: There has been a great deal of research about the importance of art in child development. Working with clay provides invaluable experience, it helps in sensory development, motor skills, self esteem, and self expression, problem solving skills, discipline, and pride. Clay also has a uniquely therapeutic quality and calm children; it retains their attention for hours.
Children visually inspect the clay’s surface and color, they smell it and they laugh at the sounds it makes when it’s wet. For many, it’s perhaps the first time they’ve been encouraged to get wet and dirty in a classroom environment and there is an instinctive and uplifting response to the freedom they feel. Even when the finished product is ready to take home, the children hold and cradle their work, smoothing their fingers over the now colorfully glazed surface as they turn it around and around for inspection.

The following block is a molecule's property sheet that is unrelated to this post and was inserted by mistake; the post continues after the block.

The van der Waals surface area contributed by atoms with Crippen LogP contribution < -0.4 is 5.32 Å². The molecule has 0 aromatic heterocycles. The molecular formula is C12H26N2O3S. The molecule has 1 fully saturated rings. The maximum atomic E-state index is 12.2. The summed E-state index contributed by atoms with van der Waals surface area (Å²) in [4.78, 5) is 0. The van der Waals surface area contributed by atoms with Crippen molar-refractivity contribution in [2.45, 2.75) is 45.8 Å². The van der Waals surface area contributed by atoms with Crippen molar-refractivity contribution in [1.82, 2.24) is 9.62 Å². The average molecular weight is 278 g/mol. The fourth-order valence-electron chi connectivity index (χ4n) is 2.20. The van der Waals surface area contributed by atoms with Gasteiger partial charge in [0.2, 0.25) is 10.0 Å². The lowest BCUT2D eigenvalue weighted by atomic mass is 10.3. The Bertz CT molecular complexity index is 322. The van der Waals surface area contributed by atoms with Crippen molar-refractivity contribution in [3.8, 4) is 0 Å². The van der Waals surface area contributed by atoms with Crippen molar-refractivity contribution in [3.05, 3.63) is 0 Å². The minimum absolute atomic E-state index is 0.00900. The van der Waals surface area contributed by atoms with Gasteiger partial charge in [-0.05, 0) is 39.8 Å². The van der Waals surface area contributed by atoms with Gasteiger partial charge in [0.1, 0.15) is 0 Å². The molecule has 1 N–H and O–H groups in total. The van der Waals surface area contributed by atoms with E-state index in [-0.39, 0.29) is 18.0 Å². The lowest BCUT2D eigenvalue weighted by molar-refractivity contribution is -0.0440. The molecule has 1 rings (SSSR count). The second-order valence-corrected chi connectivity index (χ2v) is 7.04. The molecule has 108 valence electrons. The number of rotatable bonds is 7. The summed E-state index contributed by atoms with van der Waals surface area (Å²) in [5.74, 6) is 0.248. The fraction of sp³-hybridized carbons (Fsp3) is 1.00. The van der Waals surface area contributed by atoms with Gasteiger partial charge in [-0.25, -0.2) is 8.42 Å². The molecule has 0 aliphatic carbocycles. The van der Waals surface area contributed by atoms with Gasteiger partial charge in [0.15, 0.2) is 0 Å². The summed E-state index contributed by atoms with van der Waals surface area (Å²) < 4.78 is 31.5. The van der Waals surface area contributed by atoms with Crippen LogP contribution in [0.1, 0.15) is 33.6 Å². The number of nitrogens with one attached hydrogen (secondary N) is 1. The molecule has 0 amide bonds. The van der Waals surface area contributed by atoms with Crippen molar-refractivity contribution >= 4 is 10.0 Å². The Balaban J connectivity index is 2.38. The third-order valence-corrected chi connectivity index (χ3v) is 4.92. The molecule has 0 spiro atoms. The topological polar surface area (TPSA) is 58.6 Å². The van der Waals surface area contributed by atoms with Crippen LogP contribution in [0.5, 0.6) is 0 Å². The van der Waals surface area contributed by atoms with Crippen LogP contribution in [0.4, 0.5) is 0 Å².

They begin to understand shape, form, and perspective, and therefore get a first lesson in geometry. The child learns to really look and see the world around them and discovers their place in that world. They gain knowledge of planning methods and problem solving as they map out their three dimensional project. Where should the door go on my square castle? How tall can I make the tree before it gets unsteady? Should my dog’s tail go out straight or curl up over his head? If my rabbit’s head is too big for its body will it fall over? We encourage the children to think on their own and help with the planning experience.
Clay also allows a child to learn to repair mistakes and therefore not be afraid to make them. Making mistakes is essential for self improvement but can be difficult and even an obstacle for some children. The forgiving quality of clay, and therefore the ability to readily fix mistakes, gives the child a sense of control over their project’s success which improves self esteem and self expression as they realize that mistakes aren’t going to stop their progress.
Author: Patty Storms
(excerpt from online article)